Poetry is the painting of the literary world. Words are your colors and you have to use them thickly. The emotional impact upon the reader is much stronger than in longer forms such as short stories or novels. Lindsey Martin-Bowen’s “Crossing Kansas with Jim Morrison” paints a mystical journey with Jim Morrison.
The Jim Morrison that appears in “Crossing Kansas” is a personal Morrison that she met (like most of us) through biographies, documentaries, and films. Morrison comes to her, Martin-Bowen, or the unnamed female protagonist of the poems when he manifests out of her car radio. Her Morrison is more an archetype appearing as the shaman, the literary scholar, Banshee, James Dean and even as a trickster spirit guide changing appearance at will. During the journey across the plains of Kansas they encounter the Indian myth of La Loba, the wolf woman or bone woman who gathers the bones of the dead to rebuild them so they have new life, and Morrison and Martin Bowen head off to Mexico in search of La Loba. Is Morrison seeking resurrection through his visitation with the poems’ protagonist?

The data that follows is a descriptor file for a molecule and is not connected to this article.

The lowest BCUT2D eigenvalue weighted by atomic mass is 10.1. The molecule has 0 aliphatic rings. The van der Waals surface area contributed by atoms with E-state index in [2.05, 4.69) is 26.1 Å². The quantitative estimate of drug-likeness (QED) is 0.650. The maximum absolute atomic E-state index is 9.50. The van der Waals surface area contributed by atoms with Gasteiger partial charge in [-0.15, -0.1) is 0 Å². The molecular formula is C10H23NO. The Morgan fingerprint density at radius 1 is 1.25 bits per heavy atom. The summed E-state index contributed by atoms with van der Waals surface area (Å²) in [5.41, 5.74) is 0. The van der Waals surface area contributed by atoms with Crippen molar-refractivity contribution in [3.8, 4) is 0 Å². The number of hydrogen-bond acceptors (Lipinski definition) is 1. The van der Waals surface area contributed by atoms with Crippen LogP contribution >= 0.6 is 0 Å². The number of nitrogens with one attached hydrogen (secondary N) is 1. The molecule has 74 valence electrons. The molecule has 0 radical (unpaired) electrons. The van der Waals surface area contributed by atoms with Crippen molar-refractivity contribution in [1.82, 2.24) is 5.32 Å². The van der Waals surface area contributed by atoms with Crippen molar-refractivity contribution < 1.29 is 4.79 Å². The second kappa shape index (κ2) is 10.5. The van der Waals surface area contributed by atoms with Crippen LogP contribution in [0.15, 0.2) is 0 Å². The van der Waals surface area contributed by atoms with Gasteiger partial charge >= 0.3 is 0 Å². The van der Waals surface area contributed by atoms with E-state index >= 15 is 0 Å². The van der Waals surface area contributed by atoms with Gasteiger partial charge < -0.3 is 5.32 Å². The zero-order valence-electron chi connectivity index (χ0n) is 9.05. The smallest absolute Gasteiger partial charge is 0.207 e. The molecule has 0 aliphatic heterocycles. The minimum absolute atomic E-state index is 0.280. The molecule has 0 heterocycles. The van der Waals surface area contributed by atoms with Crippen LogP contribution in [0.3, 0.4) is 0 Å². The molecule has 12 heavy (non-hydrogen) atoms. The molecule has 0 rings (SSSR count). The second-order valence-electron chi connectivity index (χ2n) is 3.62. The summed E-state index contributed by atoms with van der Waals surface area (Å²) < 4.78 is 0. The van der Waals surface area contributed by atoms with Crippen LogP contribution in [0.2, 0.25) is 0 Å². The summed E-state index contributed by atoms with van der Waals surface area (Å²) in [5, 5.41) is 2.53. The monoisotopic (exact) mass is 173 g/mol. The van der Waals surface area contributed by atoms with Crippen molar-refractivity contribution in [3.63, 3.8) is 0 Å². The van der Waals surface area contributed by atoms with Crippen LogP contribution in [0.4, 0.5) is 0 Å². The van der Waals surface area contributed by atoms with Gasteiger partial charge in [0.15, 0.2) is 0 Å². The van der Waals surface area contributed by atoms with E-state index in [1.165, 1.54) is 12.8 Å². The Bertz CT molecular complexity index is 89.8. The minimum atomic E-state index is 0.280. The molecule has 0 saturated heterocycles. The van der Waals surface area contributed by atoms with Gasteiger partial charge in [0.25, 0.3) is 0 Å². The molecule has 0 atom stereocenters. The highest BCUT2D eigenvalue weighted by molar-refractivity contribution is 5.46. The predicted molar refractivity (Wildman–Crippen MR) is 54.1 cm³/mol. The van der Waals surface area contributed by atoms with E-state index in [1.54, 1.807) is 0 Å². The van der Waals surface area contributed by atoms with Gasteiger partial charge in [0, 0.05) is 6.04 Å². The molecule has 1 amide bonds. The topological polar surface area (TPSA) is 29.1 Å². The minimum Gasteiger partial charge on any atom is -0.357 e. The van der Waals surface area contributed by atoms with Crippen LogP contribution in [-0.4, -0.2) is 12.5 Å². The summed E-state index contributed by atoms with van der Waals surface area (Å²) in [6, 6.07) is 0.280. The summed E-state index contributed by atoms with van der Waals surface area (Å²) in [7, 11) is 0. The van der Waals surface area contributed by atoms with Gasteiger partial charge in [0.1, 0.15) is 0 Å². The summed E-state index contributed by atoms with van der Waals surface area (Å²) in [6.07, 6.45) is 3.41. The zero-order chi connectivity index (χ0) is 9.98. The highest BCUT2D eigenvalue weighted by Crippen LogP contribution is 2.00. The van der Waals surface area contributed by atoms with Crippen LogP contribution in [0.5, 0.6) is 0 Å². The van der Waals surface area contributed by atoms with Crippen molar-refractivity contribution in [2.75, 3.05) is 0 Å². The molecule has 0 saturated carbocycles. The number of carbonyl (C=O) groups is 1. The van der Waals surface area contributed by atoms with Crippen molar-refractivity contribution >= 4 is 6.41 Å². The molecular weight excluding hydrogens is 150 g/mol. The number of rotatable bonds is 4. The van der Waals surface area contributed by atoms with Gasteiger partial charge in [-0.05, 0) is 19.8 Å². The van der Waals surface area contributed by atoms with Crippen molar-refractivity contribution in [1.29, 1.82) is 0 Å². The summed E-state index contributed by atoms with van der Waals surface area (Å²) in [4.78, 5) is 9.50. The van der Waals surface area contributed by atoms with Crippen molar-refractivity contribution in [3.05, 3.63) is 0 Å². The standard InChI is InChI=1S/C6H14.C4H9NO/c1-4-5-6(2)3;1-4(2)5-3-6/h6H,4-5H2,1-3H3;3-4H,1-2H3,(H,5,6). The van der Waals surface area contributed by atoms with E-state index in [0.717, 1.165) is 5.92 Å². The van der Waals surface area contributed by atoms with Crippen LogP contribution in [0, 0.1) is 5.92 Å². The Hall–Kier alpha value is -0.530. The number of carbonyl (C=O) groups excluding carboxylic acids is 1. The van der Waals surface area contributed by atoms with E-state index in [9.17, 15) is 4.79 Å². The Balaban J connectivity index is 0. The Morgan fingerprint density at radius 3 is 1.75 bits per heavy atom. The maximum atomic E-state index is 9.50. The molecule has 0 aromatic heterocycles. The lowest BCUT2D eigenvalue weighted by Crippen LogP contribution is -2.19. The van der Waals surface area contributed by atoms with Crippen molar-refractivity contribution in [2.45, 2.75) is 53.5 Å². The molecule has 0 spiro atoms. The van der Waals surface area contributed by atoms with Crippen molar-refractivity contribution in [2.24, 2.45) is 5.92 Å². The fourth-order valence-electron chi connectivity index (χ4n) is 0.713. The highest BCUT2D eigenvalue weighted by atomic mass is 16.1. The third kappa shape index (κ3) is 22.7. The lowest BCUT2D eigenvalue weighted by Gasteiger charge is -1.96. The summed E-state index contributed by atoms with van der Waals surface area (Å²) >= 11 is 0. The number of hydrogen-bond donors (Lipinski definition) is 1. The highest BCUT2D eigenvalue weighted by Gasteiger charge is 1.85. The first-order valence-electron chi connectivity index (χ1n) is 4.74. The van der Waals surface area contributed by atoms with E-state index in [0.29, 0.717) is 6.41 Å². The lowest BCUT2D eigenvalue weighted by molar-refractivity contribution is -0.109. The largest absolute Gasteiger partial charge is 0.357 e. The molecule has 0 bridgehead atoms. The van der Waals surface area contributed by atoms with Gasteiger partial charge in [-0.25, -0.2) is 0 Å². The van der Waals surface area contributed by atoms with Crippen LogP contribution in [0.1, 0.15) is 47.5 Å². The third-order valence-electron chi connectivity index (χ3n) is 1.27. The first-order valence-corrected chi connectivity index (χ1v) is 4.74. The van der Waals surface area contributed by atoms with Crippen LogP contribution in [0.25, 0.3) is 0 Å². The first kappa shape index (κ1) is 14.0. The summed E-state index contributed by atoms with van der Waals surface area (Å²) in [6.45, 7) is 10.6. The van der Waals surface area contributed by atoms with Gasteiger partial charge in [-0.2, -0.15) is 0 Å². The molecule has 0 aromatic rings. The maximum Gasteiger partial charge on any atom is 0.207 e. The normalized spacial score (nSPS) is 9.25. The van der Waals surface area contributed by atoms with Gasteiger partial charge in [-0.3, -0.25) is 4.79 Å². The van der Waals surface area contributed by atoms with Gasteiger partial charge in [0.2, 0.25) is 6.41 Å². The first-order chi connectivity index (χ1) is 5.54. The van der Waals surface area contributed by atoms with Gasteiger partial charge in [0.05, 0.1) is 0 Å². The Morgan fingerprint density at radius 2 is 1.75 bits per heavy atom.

Martin-Bowen does paint those pictures upon the page, her words thick with imagery and meaning: “she rebuilds my throat/spine and all four femurs/wraps them with honey/an elixir, and I turn gold.” While Martin-Bowen’s poetic style is different from Morrison’s own poetic output, you can sense some of the same themes in her poems, such as resurrection, examining our belief systems, and of course the Indian motifs.
“Crossing Kansas with Jim Morrison” is available from Amazon in paperback format — as it should be, since each poem creates a picture on the page, line against a blankness that provides form instead of electrons ordered on something more ephemeral and less substantial than a book of poems such as “Crossing Kansas with Jim Morrison.”
Originally published June 11, 2016.
Ms. Martin-Bowen has a new book out: “Where Water Meets the Rock”.